I built a roaring beast device. It detects when a person (or animal, or object) is within range and then triggers an audio file to play through the speakers. Roar!
To place the sensor out under a bush or fence for Halloween, I wanted to run a long length of CAT5 cable from it to the Arduino Uno running things. I mounted the rangefinder (a Maxbotix from Adafruit) to a RJ45 breakout board from Sparkfun, angling it up so the sensor can be placed low to the ground.
In the original application, I was able to hide this under a giant furry Neverbeast head (from Tinkerbell and the Legend of the Neverbeast) coming out of the floor in the lobby of Disneytoon Studios. But now I needed to place on outdoors, so I decided to model and 3D print this little enclosure.
Finally, I mounted another RJ45 breakout in my Arduino/WaveShield case and ran the voltage, signal, and ground wires to the Arduino.
Now, I’ll be able to set this up to scare trick or treaters this Halloween as they get near the house.
I have a bad habit of building prototypes right in front of the keyboard I need to access for coding said prototypes.
I built this Nerf Sentry Gun by grafting a couple of Arduinos, a power supply, a motor, and an ultrasonic distance sensor onto a Nerf Vulcan machine gun. I posted these build notes on Make: online. I’ve never compiled them all in one place, however, so this post serves to tie the whole project together in one place.
Part 1: Wiring the trigger
The first step was to add wiring and a two-wire connector to control the trigger circuit. I opened up the Nerf Vulcan (about 30 screws) and soldered an 1/8″ female jack to the fire selection mode switch. This way, I can retain all the regular functions of the gun when it’s unplugged from the Arduino. To control it from the Arduino, I’ll flip the orange switch on top to “off” and then wire the trigger into the “pulled” position (done here with a classy twist tie). Whenever the Arduino’s trigger circuit closes (bypassing that orange “off” switch) the gun will start firing.
To add the connector, I drilled a 1/4″ hole in the gun’s hand grip, fed the sleeve through, and secured it with a couple of zip ties inside for strain relief.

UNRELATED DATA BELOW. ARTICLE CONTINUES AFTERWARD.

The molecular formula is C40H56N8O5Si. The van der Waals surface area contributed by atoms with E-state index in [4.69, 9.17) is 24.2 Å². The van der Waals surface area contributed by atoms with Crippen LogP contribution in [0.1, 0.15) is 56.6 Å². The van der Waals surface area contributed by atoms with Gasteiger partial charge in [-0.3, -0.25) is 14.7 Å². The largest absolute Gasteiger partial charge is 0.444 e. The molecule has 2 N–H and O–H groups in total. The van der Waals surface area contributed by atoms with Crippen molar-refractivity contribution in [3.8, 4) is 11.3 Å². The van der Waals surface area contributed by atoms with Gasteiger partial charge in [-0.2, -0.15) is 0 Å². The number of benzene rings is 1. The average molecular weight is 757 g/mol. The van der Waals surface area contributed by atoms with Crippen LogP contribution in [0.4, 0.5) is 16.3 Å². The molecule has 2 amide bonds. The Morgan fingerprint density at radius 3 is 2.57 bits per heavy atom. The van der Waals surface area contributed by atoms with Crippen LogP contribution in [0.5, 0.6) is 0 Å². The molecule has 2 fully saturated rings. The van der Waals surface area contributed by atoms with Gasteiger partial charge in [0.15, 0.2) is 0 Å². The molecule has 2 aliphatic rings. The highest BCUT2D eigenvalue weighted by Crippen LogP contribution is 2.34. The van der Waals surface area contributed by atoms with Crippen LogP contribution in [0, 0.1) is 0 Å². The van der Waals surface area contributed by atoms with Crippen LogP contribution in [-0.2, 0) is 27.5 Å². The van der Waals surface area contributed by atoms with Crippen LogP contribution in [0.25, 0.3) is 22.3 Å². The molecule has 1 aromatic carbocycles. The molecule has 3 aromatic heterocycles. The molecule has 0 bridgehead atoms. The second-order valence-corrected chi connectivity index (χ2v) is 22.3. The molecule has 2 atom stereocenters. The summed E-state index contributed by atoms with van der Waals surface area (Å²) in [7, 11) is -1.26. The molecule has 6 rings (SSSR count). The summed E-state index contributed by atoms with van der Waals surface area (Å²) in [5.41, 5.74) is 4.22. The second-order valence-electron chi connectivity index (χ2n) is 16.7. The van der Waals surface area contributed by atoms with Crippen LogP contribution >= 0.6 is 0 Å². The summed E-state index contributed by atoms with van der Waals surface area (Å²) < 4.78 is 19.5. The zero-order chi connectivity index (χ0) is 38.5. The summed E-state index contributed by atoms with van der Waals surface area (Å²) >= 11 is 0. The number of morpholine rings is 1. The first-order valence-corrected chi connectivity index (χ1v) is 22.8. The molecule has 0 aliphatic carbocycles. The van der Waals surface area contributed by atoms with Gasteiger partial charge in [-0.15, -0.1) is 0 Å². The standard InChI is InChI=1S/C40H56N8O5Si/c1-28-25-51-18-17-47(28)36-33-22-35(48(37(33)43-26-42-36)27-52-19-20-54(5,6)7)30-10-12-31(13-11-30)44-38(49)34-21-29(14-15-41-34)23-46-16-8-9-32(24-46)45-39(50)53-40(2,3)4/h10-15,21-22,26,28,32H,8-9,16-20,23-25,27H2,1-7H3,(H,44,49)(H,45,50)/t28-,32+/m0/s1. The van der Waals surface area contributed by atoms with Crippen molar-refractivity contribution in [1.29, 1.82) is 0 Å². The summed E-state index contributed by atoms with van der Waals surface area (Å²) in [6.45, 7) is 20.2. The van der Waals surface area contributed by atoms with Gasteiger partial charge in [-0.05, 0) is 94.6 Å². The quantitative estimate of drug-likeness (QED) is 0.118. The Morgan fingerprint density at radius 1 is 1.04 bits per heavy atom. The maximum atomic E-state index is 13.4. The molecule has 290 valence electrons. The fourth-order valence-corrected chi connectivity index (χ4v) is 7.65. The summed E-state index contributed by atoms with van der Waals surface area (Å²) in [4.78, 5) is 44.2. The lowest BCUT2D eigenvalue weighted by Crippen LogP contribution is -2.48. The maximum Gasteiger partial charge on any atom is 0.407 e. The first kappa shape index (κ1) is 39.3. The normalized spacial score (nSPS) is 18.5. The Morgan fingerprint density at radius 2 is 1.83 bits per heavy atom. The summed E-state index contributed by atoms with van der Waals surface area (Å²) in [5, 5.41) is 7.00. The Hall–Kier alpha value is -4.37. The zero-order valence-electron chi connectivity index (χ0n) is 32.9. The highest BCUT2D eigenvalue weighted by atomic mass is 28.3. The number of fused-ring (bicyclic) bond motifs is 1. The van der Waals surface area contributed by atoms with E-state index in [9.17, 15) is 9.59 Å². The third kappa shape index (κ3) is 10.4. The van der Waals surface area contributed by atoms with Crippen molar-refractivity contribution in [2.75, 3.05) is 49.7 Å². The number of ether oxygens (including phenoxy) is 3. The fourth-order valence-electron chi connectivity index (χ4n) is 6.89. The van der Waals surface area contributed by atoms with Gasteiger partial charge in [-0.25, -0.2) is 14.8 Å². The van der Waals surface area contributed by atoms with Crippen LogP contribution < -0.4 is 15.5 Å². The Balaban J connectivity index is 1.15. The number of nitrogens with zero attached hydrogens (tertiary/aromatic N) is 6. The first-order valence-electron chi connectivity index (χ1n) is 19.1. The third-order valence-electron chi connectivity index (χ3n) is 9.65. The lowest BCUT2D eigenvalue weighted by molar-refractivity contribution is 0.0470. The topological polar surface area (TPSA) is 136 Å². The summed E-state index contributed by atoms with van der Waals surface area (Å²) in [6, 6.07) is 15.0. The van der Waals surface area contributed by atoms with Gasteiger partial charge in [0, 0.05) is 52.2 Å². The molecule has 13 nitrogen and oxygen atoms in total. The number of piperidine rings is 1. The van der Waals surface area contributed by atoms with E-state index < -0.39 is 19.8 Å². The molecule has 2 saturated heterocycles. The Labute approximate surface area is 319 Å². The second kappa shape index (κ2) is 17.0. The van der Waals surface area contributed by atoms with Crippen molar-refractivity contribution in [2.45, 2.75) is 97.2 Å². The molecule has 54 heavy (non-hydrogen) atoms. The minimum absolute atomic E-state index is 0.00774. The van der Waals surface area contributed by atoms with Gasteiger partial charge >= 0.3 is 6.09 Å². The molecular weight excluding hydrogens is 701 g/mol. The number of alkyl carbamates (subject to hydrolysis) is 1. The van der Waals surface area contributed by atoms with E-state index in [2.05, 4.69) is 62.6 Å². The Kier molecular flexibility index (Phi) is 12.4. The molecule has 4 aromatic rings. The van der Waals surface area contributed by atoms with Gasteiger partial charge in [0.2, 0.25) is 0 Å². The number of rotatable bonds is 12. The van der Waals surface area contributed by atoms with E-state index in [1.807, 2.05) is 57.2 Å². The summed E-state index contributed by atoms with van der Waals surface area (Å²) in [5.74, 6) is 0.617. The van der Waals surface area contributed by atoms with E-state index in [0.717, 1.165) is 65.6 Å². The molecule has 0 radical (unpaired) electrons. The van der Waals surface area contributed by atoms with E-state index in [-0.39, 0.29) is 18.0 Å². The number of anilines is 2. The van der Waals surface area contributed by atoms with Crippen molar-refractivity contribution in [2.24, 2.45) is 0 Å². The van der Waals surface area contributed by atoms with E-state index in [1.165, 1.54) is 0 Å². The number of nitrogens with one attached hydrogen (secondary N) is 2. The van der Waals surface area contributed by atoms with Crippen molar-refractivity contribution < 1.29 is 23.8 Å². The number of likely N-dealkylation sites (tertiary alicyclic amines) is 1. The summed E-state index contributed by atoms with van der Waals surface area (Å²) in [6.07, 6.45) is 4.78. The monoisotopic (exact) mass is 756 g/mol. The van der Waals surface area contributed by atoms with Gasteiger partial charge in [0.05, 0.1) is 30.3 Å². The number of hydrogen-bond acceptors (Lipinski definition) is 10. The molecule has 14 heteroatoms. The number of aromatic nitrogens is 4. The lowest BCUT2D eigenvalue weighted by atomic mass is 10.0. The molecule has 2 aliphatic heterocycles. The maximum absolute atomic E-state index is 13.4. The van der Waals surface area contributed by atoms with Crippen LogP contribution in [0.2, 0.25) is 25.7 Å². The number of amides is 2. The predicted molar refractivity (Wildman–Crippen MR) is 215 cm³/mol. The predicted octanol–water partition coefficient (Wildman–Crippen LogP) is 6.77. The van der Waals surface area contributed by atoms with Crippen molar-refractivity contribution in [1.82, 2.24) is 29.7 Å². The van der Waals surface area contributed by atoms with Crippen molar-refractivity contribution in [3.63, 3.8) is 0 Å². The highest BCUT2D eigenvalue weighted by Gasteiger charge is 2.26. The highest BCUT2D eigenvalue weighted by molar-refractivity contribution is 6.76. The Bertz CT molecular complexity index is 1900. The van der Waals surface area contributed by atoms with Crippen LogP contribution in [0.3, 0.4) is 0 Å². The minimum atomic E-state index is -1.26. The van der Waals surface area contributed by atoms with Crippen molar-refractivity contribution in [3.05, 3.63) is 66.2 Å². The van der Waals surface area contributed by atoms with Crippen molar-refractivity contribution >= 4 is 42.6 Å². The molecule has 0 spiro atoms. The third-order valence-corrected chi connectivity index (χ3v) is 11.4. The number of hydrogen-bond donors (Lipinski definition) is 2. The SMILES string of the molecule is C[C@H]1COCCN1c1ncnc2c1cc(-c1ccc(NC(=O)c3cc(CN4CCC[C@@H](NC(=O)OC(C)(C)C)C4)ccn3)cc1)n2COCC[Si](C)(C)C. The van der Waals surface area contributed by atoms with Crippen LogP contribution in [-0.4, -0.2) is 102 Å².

Next, I’m planning to build the Arduino’s trigger circuit using a MOSFET transistor wired to a male 1/8″ jack I can plug into the gun.
Sometimes its fun to build and code a little project to test new hardware, as well as just for the heck of it. I built this demo thing with a Spikenzie Labs SPLixel board and LED strip, Arduino, and ScrewShield. I read one knob to control the position (which LED is lit), the other controls the green component of the color mix.
In order to keep the knobs from moving around too much, I screwed some small c-clamps onto them.
It’s fun to play with. A little bit.
I built the Imperial Melody Discharger, an articulated Stormtrooper helmet music box, for the Star Wars Day (“May the 4th be with you”) vinyl Stormtrooper helmet art show . For the event, artists across the Walt Disney Company, including DisneyToon Studios where I work, were invited to participate by using a blank 6″ helmet as the canvas for their work. What follows are my build notes and work in progress images.
My intention for the piece was to provide a view behind the mask of the anonymous Stormtrooper, while creating a fun, interactive moment for the person experiencing it. I wasn’t sure exactly how to get there, but I was certain I’d need to cut the vinyl helmet open. You only have one shot at that, so I decided to first cut apart a CG model inside Maya, and rig it with pivot points that could be used in the real world for the facial articulation.
Mostly satisfied that I knew where to separate the parts of the helmet, I grabbed an X-acto knife, took a breath, and began the incision. (Note: It smelled really foul in there. Also note: I have no way to compare the smell to that of the insides of a tauntaun.)
Once splayed out I wasn’t too surprised to see that the “pelt” of the helmet was darned floppy. I needed to build an armature to keep the structure solid, and to support the articulation of the two halves of the face mask.
With very little time to get fancy building parts from scratch, I rummaged around my workshop, closets, and shamefully disorganized garage, until I came upon an old spider Babyface homage to Toy Story I’d build back in ’95 out of Erector sets. Sorry, Spider Baby, I needed your body parts.
From the Arduino blog: “I post this for the sheer delight on the face of Massimo.” If you don’t know Massimo, he’s one of the creators of Arduino, and a wonderful guy. He really liked my Arduino GRANDE!
I just published my design files on Thingiverse. Grab some acrylic, fire up the laser cutter, and build one for yourself! http://www.thingiverse.com/thing:24225